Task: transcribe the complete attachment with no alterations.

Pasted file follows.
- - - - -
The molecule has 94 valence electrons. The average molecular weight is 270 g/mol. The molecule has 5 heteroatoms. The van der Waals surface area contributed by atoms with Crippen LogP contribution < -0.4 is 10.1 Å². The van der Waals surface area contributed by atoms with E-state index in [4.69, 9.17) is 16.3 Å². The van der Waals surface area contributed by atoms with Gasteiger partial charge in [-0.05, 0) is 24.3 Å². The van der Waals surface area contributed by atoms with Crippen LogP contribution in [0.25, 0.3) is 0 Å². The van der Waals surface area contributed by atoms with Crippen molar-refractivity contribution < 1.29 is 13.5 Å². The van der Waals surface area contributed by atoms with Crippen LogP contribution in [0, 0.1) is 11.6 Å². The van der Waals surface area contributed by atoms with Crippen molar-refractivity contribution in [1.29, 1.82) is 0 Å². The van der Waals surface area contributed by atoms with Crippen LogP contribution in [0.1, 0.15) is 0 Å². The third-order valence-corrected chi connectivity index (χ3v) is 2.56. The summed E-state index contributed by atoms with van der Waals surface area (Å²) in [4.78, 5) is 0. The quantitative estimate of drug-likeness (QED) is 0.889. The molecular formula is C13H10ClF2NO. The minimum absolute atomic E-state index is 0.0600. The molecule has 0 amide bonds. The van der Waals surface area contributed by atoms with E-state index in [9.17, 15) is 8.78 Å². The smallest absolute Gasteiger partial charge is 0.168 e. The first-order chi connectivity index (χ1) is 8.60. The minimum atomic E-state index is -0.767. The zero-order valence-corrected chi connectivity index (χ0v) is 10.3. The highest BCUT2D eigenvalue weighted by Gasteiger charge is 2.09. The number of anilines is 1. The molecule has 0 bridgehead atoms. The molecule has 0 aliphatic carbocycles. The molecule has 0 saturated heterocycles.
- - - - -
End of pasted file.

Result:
The molecule has 94 valence electrons. The average molecular weight is 270 g/mol. The molecule has 5 heteroatoms. The van der Waals surface area contributed by atoms with Crippen LogP contribution < -0.4 is 10.1 Å². The van der Waals surface area contributed by atoms with E-state index in [4.69, 9.17) is 16.3 Å². The van der Waals surface area contributed by atoms with Gasteiger partial charge in [-0.05, 0) is 24.3 Å². The van der Waals surface area contributed by atoms with Crippen LogP contribution in [0.25, 0.3) is 0 Å². The van der Waals surface area contributed by atoms with Crippen molar-refractivity contribution < 1.29 is 13.5 Å². The van der Waals surface area contributed by atoms with Crippen LogP contribution in [0, 0.1) is 11.6 Å². The van der Waals surface area contributed by atoms with Crippen molar-refractivity contribution in [1.29, 1.82) is 0 Å². The van der Waals surface area contributed by atoms with Crippen LogP contribution in [0.1, 0.15) is 0 Å². The third-order valence-corrected chi connectivity index (χ3v) is 2.56. The summed E-state index contributed by atoms with van der Waals surface area (Å²) in [4.78, 5) is 0. The quantitative estimate of drug-likeness (QED) is 0.889. The molecular formula is C13H10ClF2NO. The minimum absolute atomic E-state index is 0.0600. The molecule has 0 amide bonds. The van der Waals surface area contributed by atoms with E-state index in [9.17, 15) is 8.78 Å². The smallest absolute Gasteiger partial charge is 0.168 e. The first-order chi connectivity index (χ1) is 8.60. The minimum atomic E-state index is -0.767. The zero-order valence-corrected chi connectivity index (χ0v) is 10.3. The highest BCUT2D eigenvalue weighted by Gasteiger charge is 2.09. The number of anilines is 1. The molecule has 0 bridgehead atoms. The molecule has 0 aliphatic carbocycles. The molecule has 0 saturated heterocycles.